John Bailey @ Exploring the Explosive Era of Angling


Posted:
6:00 a.m. on December 1, 2021



I have always been fascinated by the fact that the development of angling has not followed a steady and steady path, but rather been catapulted by periods of intense activity.

These eruptions of piscatorial knowledge take place when groups of talented fishermen come together and combine their talents to propel the sport into whole new areas of understanding.

Let me give some examples and point out right away that geography often plays a major role. Take off from the flatwater fly fishing that took place in the 1950/70 period in the Midlands, around Northamptonshire in particular.

The opening of the large reservoirs for trout fishing inspired Cyril Inwood, Dick Shrive and Bob Church to pioneer the flatwater approaches that we still use today. For the specialist anglers among us, how about the Herts Chilterns group of the 60s and 70s? Jack Hilton, Bill Quinlan, Bob Buteux, Pete Frost and most notably Frank Guttfield forever changed the way we hunt big fish then and even today, many of us would say.

I have always been passionate about the river roach and it is quite possible to see a common thread connecting the great roach fishermen on what we loosely call the rivers of Wessex. Captain Parker forged a path followed by Owen Wentworh, Gerry Swanton, Peter Wheat and most recently, John Brough and Dave Howes. As a child I devoured everything Wentworth and Swanton wrote and their acquaintances helped all of us aspiring young cockroaches of Norfolk in the ’70s.

Of course, I still haven’t mentioned the greatest angler of modern times, Richard Walker. Before he died in the 1980s, he had collaborated with men like Maurice Ingham, Peter Thomas and, most recently, Chris Yates to change the whole face of carp fishing. Walker was everywhere, even contributing to the stillwater trout scene, but his influence on pike fishing was immense as well. He was an integral part of the team that pioneered pike fishing on Lomond in the 1960s and, together with Fred Buller and Ken Taylor, made us realize the importance of the environment to the growth of the pike.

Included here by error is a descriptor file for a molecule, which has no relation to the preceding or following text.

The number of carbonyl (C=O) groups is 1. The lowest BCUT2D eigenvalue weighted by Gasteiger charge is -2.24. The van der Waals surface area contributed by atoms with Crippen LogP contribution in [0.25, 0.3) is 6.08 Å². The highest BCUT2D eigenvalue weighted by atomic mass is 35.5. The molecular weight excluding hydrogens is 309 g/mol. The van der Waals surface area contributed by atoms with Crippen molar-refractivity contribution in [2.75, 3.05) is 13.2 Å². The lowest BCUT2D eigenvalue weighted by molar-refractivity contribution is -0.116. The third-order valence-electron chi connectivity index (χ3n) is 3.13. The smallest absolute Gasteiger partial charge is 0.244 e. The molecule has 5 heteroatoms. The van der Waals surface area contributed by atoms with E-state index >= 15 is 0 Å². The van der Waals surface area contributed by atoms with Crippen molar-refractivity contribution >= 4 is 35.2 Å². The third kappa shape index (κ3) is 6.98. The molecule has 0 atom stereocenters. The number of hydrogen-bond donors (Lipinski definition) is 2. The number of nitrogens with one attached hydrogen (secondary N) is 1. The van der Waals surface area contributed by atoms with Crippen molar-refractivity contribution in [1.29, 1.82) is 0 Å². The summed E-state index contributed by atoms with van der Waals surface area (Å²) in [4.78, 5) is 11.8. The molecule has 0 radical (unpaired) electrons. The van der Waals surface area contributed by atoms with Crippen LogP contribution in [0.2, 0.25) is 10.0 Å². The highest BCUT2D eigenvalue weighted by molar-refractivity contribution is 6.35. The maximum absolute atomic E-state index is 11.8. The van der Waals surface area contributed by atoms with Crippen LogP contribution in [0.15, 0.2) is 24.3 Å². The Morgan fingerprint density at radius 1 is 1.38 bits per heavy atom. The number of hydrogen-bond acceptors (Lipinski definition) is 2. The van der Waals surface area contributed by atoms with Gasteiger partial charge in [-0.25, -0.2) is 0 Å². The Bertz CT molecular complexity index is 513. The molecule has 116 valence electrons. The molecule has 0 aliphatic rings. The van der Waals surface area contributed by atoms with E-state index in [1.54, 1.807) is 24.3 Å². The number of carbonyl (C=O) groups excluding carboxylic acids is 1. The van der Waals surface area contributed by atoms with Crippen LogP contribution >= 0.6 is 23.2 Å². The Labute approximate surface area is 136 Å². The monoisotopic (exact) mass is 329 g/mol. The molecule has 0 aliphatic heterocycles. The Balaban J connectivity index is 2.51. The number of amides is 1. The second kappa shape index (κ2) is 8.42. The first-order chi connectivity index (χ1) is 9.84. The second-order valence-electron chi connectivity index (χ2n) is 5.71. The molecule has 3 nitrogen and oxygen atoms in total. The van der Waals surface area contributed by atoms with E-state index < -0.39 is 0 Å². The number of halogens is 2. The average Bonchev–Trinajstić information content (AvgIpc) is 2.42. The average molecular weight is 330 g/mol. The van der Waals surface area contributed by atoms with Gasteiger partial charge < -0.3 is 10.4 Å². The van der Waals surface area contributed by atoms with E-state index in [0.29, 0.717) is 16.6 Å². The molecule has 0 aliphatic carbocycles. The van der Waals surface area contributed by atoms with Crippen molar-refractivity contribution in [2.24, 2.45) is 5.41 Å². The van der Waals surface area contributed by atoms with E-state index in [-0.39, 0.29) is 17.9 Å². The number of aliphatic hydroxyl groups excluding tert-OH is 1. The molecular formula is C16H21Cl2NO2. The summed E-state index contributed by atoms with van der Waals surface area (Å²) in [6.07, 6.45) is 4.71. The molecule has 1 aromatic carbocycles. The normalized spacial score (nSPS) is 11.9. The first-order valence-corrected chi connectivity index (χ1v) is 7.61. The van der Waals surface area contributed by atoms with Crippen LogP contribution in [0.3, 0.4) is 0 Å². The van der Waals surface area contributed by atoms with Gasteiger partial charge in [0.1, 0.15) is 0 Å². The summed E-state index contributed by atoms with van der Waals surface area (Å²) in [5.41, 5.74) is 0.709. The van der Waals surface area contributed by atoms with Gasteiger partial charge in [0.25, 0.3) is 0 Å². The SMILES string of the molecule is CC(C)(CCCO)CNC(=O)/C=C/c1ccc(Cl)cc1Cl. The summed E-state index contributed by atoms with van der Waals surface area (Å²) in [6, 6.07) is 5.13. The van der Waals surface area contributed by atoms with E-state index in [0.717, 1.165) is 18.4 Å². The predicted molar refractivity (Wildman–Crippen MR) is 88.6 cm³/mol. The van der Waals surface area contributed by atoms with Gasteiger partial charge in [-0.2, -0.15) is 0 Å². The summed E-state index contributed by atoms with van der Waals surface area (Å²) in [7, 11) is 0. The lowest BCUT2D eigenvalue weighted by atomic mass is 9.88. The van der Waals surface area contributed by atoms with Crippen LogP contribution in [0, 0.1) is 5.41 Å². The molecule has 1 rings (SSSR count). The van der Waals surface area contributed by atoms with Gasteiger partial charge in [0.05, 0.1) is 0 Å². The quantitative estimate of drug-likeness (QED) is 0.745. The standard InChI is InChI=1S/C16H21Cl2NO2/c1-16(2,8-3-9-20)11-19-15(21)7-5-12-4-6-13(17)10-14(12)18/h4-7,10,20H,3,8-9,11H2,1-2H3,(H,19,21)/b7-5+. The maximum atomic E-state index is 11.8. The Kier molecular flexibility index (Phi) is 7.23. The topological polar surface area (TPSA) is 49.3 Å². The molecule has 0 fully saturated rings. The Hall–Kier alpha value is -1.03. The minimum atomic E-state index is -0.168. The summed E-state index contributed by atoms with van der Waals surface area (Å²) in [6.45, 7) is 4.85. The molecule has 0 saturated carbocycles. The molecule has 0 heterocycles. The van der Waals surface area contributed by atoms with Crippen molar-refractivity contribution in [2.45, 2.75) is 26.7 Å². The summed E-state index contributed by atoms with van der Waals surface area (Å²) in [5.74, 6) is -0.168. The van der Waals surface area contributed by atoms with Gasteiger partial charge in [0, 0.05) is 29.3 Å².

And that’s where the Norfolk Connection comes in again. Walker and Buller both fished and communicated with our own 50s and 60s pike stars, pike like Bill Giles, Reg Sandys and Frank Wright. In turn, they had been influenced and learned from men like Jim and Edwin Vincent, while present-day modern pike names such as Nick Beardmore and Paul Belsten admit, I think, that they follow a proud tradition of posed pike. almost a century ago.

I got a good idea of ​​this whole process last week on the excellent Redditch Tackle Show. This is a great opportunity for old timers like me or anyone interested in plastic fishing tackle that does not come directly from China. At Redditch you will only find rod, leather and feather and a mountain full of fishing memorabilia, and I love it! I especially liked a recently handcrafted sugar cane called Avocet, built by that master cane craftsman, Andrew J Davis. What a gorgeous, gorgeous and exquisite workmanship this rod is. And its history is also worth exploring.

Nottingham and the Trent Watershed have long been a hotspot for angling. In the mid-19th century, William Bailey was a Trent expert who mentored the great JW Martin, better known as author The Trent Otter. Martin fished with lace maker Henry Coxon who found eternal fame as the designer of the Aerial Center pin reel. Coxon became an angling partner of FWK Wallis and together they pioneered barbel fishing on the Hampshire Avon Royalty Fishery, with Wallis catching the record barbel and dozens of other big fish. Wallis was also the inventor of what is known as the Wallis cast and the pre-war years hot rod, The Wallis Wizard. In or around 1953, Rod Company B James decided that the Wizard could be improved upon, and the rod that all young big fish anglers wanted was born … the Avocet.


A close-up of my “dream” Avocet
– Credit: John Bailey

Davis’ modern interpretation of the Avocet is, by general opinion, even better than the James Rod of 70 years ago, and, yes, Davis himself is from Nottingham. Oh my God, I waved that rod and almost felt it bend with the power of a tench, chub, or barbel. I dreamed about it, I checked my bank account and I dreamed about it again. So if there’s a Santa Claus out there, I hope he knows I’m still dreaming …


Comments are closed.